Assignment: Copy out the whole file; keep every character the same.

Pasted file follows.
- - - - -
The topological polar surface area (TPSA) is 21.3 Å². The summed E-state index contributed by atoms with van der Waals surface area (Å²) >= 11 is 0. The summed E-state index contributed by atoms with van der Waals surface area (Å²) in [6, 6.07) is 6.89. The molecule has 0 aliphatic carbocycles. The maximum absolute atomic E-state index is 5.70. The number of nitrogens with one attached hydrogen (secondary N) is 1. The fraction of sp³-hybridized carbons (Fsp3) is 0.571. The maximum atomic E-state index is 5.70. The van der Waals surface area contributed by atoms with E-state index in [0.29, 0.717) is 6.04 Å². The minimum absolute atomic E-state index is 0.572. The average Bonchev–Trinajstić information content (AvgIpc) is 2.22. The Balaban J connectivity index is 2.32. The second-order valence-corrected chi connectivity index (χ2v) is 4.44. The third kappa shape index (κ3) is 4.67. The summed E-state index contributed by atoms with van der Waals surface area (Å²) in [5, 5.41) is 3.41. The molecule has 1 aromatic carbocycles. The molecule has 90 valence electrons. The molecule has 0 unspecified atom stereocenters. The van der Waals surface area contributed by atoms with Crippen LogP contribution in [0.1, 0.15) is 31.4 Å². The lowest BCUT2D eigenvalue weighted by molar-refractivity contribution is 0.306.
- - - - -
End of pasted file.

The topological polar surface area (TPSA) is 21.3 Å². The summed E-state index contributed by atoms with van der Waals surface area (Å²) >= 11 is 0. The summed E-state index contributed by atoms with van der Waals surface area (Å²) in [6, 6.07) is 6.89. The molecule has 0 aliphatic carbocycles. The maximum absolute atomic E-state index is 5.70. The number of nitrogens with one attached hydrogen (secondary N) is 1. The fraction of sp³-hybridized carbons (Fsp3) is 0.571. The maximum atomic E-state index is 5.70. The van der Waals surface area contributed by atoms with E-state index in [0.29, 0.717) is 6.04 Å². The minimum absolute atomic E-state index is 0.572. The average Bonchev–Trinajstić information content (AvgIpc) is 2.22. The Balaban J connectivity index is 2.32. The second-order valence-corrected chi connectivity index (χ2v) is 4.44. The third kappa shape index (κ3) is 4.67. The summed E-state index contributed by atoms with van der Waals surface area (Å²) in [5, 5.41) is 3.41. The molecule has 1 aromatic carbocycles. The molecule has 90 valence electrons. The molecule has 0 unspecified atom stereocenters. The van der Waals surface area contributed by atoms with Crippen LogP contribution in [0.1, 0.15) is 31.4 Å². The lowest BCUT2D eigenvalue weighted by molar-refractivity contribution is 0.306.